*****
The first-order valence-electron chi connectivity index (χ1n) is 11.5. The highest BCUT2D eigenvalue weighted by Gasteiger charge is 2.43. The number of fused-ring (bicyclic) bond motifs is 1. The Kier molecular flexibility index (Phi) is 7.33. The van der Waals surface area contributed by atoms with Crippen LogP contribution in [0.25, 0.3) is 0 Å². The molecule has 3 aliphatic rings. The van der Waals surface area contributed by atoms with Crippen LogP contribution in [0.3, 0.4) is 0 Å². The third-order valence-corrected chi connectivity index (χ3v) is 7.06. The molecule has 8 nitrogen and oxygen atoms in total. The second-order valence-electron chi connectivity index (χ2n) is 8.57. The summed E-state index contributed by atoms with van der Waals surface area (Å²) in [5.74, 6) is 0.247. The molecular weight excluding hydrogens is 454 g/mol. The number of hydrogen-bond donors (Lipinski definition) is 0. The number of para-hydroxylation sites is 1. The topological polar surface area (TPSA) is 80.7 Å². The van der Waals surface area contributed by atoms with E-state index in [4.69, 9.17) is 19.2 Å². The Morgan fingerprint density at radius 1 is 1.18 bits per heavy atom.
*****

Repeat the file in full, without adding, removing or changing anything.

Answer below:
The first-order valence-electron chi connectivity index (χ1n) is 11.5. The highest BCUT2D eigenvalue weighted by Gasteiger charge is 2.43. The number of fused-ring (bicyclic) bond motifs is 1. The Kier molecular flexibility index (Phi) is 7.33. The van der Waals surface area contributed by atoms with Crippen LogP contribution in [0.25, 0.3) is 0 Å². The molecule has 3 aliphatic rings. The van der Waals surface area contributed by atoms with Crippen LogP contribution in [0.3, 0.4) is 0 Å². The third-order valence-corrected chi connectivity index (χ3v) is 7.06. The molecule has 8 nitrogen and oxygen atoms in total. The second-order valence-electron chi connectivity index (χ2n) is 8.57. The summed E-state index contributed by atoms with van der Waals surface area (Å²) in [5.74, 6) is 0.247. The molecular weight excluding hydrogens is 454 g/mol. The number of hydrogen-bond donors (Lipinski definition) is 0. The number of para-hydroxylation sites is 1. The topological polar surface area (TPSA) is 80.7 Å². The van der Waals surface area contributed by atoms with E-state index in [4.69, 9.17) is 19.2 Å². The Morgan fingerprint density at radius 1 is 1.18 bits per heavy atom.